The DC Animated Universe keeps on trucking with its newest film, Superman/Batman: Public Enemies, a terrific addition to the collection, and possibly my favorite thus far in the ever-growing series. This one is taken from the graphic novel by Jeph Loeb and Ed McGuinness. It is my shame that I’ve never read this one, but based on what I’ve seen here, I might soon check it out.
For those unfamiliar, the DC Animated Universe is the label affixed to a recent series of straight-to-DVD animated movies centering on popular DC characters. So far there’s been Superman: Doomsday, Justice League: The New Frontier, Batman: Gotham Knight, Wonder Woman, and Green Lantern: First Flight. Each movie is aimed more towards adult audiences, and proudly boasts their PG-13 ratings on the front labels of their packaging. They may not have quite what the casual summer-blockbuster superhero fans are looking for, but for the comic book and animation nerds, they’re quite enjoyable. This newest film, Superman/Batman: Public Enemies, is no exception.
The story opens on a desperate nation as it elects classic Superman villain Lex Luthor to the seat of President of the United States. Luthor has formed a union with a regime of superheroes including the likes of Captain Atom, Power Girl, and Major Force. Sold to the public as a strengthening coalition, Luthor’s motivations are more to keep them out of the way.
The superheroes and the public have a newfound trust in Luthor and he seems to have done nothing but good for the country. Superman, however, remains suspicious. He knows that Luthor is up to something, and Batman knows it, too. When Luthor requests a secret meeting with Superman to discuss a kryptonite asteroid that is hurtling towards Earth, things soon turn ugly, and Luthor frames Superman for the subsequent murder of Metallo.
Superman is soon public enemy #1, with a $1 billion bounty on his head. Batman is the only one who knows the truth, and he joins together with Superman to help evade the incoming cavalry and get to the bottom of Luthor’s plans.
I’ve enjoyed all of the previous DC Universe films, but this one held my interest even more intensely, as the plot was so much more satisfactory. The imminent conflict and political intrigue of the story translate much more cinematically than some of what we’ve seen from them before. A lot of the films so far, particularly Justice League, Wonder Woman, and Green Lantern, have been origin stories, which—as a matter of my own personal taste—I tend to lose a bit of interest with. Luckily for DC, both Batman and Superman are characters who need no introduction (plus, they’ve both already been featured prominently in their own movies).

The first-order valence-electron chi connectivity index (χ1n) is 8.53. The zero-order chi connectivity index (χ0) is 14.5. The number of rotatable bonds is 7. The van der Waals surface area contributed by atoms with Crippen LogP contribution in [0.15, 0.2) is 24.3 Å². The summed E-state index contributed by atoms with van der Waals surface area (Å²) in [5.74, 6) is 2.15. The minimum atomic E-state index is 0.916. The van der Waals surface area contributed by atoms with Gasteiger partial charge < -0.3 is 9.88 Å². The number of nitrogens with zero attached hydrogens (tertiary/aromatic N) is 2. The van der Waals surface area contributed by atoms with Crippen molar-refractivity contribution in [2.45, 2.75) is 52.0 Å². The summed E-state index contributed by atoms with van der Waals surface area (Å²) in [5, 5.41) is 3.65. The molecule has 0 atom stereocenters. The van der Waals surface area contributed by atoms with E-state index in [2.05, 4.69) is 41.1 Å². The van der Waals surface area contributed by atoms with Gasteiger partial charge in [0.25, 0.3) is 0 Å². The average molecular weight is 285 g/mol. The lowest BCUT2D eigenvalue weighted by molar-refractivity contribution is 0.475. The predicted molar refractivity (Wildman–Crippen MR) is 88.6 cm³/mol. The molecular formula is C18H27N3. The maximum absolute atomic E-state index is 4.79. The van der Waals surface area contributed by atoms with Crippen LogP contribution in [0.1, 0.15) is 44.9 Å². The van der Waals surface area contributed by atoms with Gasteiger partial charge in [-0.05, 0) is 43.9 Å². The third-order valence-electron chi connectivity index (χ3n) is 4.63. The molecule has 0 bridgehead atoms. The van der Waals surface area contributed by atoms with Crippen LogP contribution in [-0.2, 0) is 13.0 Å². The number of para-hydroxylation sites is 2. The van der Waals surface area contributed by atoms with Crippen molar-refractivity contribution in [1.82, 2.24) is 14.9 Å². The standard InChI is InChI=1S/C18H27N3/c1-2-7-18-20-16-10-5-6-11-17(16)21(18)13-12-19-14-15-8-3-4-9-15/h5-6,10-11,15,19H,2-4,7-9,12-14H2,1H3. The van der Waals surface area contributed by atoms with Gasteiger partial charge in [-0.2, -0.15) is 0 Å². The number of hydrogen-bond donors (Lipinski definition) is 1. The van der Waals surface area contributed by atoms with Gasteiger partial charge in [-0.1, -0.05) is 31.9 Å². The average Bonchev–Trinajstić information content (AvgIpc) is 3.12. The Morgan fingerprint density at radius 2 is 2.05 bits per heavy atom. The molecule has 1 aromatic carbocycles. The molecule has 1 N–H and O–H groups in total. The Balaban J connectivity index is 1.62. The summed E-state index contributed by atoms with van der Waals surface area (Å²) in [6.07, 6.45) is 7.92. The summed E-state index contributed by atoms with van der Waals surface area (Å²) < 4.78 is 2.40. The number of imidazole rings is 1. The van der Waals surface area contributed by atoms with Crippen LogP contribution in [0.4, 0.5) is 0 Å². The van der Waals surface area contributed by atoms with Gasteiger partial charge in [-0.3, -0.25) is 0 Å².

And it’s a hell of a good thing to hear Tim Daly doing Superman’s voice (as he did on Superman: The Animated Series) and Kevin Conroy doing Batman (as he did on Batman: The Animated Series). Clancy Brown, who has voiced Lex Luthor throughout all of the Bruce Timm productions where he has shown up, continues to do a fantastic job with the character.
The action is fun and exciting, and it’s more than a treat to see so many DC characters in one movie, particularly the sequence in which a horde of villains, including Mr. Freeze, Bane, Mongol, Solomon Grundy, Deadshot, and more gang up on Batman and Superman to collect that lucrative bounty.
An area of concern, however, lies with the length of the film and all of the other films, for that matter. Most of them, so far, have been just over 70 minutes, and Superman/Batman clocks in at a mere 67 minutes, barely able to be called feature-length. It works fine for this film as far as I can tell, but so much of the time is spent on action sequences, that I worry about how much of the story is suffering in translation. But if it works, then it works, and who am I to complain?
If I have one complaint about the story here, though, it’s that the titular union of Superman and Batman doesn’t really hold much weight. That is to say that the story is more about Superman than anything (or anyone) else, and Batman’s involvement is pretty much entirely incidental. I’m not too worried, though. It’s a hell of a good time, nonetheless, and I’m sure we’ll be seeing much more from Batman in the future. (Perhaps they’ll try and take on The Long Halloween?? Although, we’ll run into that whole length issue again.)
But the whole damn thing is quite enjoyable and has what I suspect will be a higher rewatch value than any of the others that came before it. The next one on the way is Justice League: Crisis on Two Earths, which you can see a sneak peek of on this Special Edition DVD and Blu Ray for this film. I don’t know about you, but I cannot wait!